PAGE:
Some facts behind SF's Measure H


This is, in fact, the twelfth time since the 1920's that the issue has gone to the voters. Only this time, it comes with a green twist.

PG&E has been the city's power provider for a more than 100 years. One measure on the San Francisco ballot wants to change that.

"Our ability really to jump start the clean energy economy really puts us on a pathway towards energy independence," said Julian Davis from Yes on H Campaign.

Davis is with the Yes on H campaign. Proposition H directs the San Francisco Public Utilities Commission to study the best way to provide clean, sustainable, reasonably priced energy to residents.

It also sets targets for renewable energy, including mandating that 51 percent of the city's electrical needs are met by clean energy suppliers by 2017 and 100 percent by 2040.

"San Francisco has the opportunity, I think a unique and profound with proposition H to become the first city in the world to require 100 percent clean energy for its energy supply," said Davis.

The measure was put on the ballot by eight of the 11 supervisors including Supervisor Bevan Dufty.

"This isn't an anti PG&E effort. What this is saying is as we go down the road we really want to address climate change, we really want to insure that they are renewable, that having greater control over our energy destiny makes sense," said Dufty.

The city does have some experience generating clean electricity. An aggressive solar initiative supplies power to some civic buildings. And, the Hetch Hetchy project in Yosemite National Park not only supplies the city with water, but also generates power for Muni buses and street lights.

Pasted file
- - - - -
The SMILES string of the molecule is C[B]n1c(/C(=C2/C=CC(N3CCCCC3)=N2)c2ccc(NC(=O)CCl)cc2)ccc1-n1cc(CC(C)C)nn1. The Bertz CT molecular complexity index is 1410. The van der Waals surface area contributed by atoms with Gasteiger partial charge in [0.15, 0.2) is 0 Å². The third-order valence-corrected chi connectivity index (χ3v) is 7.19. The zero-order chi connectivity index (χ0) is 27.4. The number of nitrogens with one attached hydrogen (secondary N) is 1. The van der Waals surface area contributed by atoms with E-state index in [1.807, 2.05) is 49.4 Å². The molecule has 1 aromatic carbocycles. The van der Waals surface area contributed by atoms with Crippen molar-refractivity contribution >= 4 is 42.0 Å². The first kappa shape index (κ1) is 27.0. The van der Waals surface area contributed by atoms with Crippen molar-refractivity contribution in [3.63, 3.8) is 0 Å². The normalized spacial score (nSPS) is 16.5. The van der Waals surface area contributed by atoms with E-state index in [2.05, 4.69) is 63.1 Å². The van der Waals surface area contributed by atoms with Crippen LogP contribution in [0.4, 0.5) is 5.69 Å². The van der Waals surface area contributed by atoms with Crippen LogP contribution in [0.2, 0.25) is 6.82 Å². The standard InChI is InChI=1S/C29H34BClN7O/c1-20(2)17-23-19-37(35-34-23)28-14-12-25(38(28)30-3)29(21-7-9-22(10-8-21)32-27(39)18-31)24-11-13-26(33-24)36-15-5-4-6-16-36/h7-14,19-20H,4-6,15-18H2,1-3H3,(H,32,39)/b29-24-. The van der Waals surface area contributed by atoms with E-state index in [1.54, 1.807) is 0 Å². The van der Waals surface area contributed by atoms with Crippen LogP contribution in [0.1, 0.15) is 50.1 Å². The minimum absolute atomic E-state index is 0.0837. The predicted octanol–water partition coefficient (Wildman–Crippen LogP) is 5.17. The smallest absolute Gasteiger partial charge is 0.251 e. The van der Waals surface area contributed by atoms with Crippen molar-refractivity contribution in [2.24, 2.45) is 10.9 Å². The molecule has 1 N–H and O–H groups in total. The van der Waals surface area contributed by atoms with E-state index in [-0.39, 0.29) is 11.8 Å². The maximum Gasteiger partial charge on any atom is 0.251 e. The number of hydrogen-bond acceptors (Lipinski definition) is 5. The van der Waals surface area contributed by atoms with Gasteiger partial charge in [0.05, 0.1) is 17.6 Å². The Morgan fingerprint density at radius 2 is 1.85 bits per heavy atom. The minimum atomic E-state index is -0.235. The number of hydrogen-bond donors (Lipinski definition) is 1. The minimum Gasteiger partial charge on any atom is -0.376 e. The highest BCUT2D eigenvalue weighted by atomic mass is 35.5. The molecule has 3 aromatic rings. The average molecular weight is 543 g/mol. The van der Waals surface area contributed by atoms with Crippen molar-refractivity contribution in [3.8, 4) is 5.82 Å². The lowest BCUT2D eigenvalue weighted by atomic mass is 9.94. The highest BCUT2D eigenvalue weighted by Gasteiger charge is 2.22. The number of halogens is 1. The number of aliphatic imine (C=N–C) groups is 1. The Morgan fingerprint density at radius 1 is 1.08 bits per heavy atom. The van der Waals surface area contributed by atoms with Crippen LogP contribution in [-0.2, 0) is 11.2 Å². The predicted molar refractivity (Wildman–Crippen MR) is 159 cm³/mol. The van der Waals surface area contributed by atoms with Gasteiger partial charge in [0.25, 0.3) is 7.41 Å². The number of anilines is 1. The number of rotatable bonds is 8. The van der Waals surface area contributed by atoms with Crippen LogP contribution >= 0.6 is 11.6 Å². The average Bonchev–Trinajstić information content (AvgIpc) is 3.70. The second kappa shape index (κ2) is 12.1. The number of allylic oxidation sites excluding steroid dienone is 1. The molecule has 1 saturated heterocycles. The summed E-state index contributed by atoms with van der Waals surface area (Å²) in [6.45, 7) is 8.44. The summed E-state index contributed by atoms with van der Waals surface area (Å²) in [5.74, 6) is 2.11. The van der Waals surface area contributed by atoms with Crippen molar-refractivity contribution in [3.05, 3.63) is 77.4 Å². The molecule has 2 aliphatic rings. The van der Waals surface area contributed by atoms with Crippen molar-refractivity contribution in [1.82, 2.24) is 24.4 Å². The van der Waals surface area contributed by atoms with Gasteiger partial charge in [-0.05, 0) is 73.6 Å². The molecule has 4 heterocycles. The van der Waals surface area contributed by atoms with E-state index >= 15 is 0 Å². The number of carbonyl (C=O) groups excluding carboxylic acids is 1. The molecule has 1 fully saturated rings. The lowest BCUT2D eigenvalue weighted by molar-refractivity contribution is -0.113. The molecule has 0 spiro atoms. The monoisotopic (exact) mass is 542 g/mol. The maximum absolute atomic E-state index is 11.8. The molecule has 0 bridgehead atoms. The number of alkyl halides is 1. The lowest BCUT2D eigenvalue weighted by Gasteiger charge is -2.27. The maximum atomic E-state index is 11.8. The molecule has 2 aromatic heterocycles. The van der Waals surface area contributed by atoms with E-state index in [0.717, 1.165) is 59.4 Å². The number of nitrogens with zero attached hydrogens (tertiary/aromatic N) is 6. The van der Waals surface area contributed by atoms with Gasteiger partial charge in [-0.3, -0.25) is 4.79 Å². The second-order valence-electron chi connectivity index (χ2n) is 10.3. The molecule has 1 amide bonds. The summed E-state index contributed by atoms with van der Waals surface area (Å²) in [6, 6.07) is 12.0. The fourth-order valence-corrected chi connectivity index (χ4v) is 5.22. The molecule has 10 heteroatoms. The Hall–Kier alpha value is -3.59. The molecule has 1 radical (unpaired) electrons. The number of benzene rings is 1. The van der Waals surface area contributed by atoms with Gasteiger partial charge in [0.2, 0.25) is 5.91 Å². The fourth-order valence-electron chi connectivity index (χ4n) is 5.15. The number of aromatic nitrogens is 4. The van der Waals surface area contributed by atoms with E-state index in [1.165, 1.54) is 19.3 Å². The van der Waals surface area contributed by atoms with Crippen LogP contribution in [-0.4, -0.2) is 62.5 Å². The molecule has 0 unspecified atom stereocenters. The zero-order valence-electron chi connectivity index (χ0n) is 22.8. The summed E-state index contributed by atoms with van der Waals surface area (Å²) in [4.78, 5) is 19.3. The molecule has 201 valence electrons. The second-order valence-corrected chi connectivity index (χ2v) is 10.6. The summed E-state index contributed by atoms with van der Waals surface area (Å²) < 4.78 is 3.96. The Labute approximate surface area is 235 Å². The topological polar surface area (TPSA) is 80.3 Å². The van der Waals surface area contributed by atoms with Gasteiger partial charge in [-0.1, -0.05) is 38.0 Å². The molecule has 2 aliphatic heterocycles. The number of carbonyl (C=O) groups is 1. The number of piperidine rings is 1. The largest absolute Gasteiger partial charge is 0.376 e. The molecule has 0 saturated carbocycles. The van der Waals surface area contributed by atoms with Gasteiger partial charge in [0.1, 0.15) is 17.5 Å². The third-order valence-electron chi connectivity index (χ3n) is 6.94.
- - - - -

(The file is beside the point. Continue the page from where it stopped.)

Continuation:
Eric Jaye represents both the mayor and PG&E -- the chief opponents of Proposition H. He says the Hetch Hetchy project is the perfect example of why the city can't handle running a utility.

"It's a pretty good model if you want to see what happens when you put politicians incharge of such an important utility," said Jaye.

Jaye points out that voters saved the aging Hetch Hetchy with a $1.6 billion bond measure six years ago.

"The water system needed to be rebuilt for years and years and years the city neglected that. It actually diverted money away from maintaining that system. And they spent it on political priorities not on maintaining the water system," said Jaye.

The No on H Campaign has been running ads discouraging people from voting for the measure. They call it a "blank check" because it includes a provision that allows the Board of Supervisors to issue bonds to cover the cost of assuming control of San Francisco's power needs to meet its 100 percent green power goal.

"We've got a small group of politicians saying that it's a good idea for the politicians to have more power to issue revenue bonds without our authority," said Jaye.

"This is not a blank check. You cannot issue revenue bonds without getting the approval of the Board of Supervisors, the mayor, the city controller," said Dufty.

Both sides argue over just how much it could cost to replace PG&E in San Francisco, but the one thing they can agree on is that the final tab will be in the billions of dollars.

Written and produced by Ken Miguel.

Last time San Francisco voted on an energy takeover was in 2001. It was defeated by just 500 votes.

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